5 Best Practices to Build Greater Patient Satisfaction at Sports Medicine Practices

Practice Management

Patient satisfaction is a crucial component to any medical practice's success. Ensuring your patients are comfortable and pleased with the quality of care provided helps build a stronger base of loyal patients and referral sources, improves the marketability of your practice and leads to increased profitability over time. Peter Millett, MD, M.Sc., an orthopedic sports medicine physician and shoulder specialist from the Steadman Clinic in Vail, Colo., shares five fundamental best practices to build excellent patient satisfaction at your sports medicine practice.

1. Be punctual. Punctuality can make all the difference in a patient's perception of his or her care. Being on time for scheduled patient visits shows the patient you care enough to arrive on time and give the patient enough time to ask questions and fully understand the information you are trying to convey to them about their condition.

"Medicine is unpredictable by nature, but generally I try to see patients at the time they're scheduled and make every effort to give them the time they need to answer questions," Dr. Millett says. "Part of our job as sports medicine physicians is educating the patients about their conditions and about the various treatment options that are available."

2. Convey understanding about their sport and desire to return to play. A key component to achieving high patient satisfaction is making yourself accessible to patients as much as possible. This means striving to make patients happy through the little things, such as picking up and returning patients' phone calls in a timely manner and conveying comforting and reassuring body language to patients during a very anxious time in their life. This practice should be adopted not only by sports medicine physicians but also staff members.

"I try to have extremely effective communication with patients and make sure patients are having their calls answered promptly," Dr. Millett says. "I also call my patients personally and correspond by email when appropriate. When treating athletes, it is important to let them know you understand their sport and their desire to return to play."

3. Globalize, not fragment, the patient's care. Dr. Millett says patients' perception is everything when it comes to the delivery of care. This is why it is essential for sports medicine practices to effectively communicate to other providers, thereby creating a sense of globalized care rather than fragmented care. This leads patients to feel their care is truly being handled by a team of specialists.

"I believe that working with high-caliber physical therapists helps us continuously achieve that great patient satisfaction," he says. "The rehabilitation team comes and makes rounds with us to see patients, and that naturally translates into better outcomes for patients because there's continuity of care and no miscommunications. If there is a problem, it's recognized early on because there's an open communication among the entire team's members."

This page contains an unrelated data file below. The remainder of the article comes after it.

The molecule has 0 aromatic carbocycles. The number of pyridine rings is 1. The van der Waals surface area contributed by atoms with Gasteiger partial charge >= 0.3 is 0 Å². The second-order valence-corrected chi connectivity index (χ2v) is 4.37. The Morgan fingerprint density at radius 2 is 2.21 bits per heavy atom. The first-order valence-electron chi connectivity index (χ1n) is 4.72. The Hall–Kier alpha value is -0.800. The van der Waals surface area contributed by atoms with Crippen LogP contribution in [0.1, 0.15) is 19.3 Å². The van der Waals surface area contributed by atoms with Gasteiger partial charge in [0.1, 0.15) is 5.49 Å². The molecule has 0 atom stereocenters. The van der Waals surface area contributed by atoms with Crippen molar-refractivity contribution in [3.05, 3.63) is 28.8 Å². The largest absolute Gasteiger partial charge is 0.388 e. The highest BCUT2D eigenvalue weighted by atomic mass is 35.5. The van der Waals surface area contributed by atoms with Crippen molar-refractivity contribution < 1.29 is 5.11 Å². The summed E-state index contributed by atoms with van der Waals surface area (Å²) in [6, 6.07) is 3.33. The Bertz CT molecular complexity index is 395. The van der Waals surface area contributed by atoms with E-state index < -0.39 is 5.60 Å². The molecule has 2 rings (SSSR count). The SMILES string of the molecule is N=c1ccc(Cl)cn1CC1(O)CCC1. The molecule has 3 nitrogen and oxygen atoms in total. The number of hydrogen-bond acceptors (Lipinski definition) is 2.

4. Work with the patient. Patients will appreciate your effort to work with them on a plan toward recovery. Dr. Millett says although he makes the recommendations for what the best treatment plan would be to patients, he strives to work with the patient and involve them in the final treatment decision. This can only be achieved by determining what the patient's goals are from the outset.

"For example, I may see two patients who are in need of rotator cuff surgery," he says. "But one patient, because of his or her activity level, may need one specific set of treatments, and the other patient may need an entirely different treatment plan because this patient's activity or sport is different. It's about individualizing and personalizing the care."

5. Research, research, research. Evidence-based medicine through the Steadman Clinic's research and collaboration with the Steadman Philippon Research Institute institute allows Dr. Millett to track patients before and after surgery to monitor their improvement. In post-surgical follow-up surveys, patients can indicate what complications, if any, they experienced after their treatment. This practice of gathering information and researching treatment protocols allows Dr. Millett to come up with more enhanced treatment options as time goes on, ensuring the most excellent clinical outcomes for patients.

"With real-time tracking, I can monitor 100 percent of my patients with a particular condition and know exactly what the outcomes are from the procedures I performed," he says. "If there's something I changed in the treatment protocol and one patient's outcome is improved, we know about this and if it makes sense I can quickly implement that change throughout my practice."

Learn more about the Steadman Clinic.

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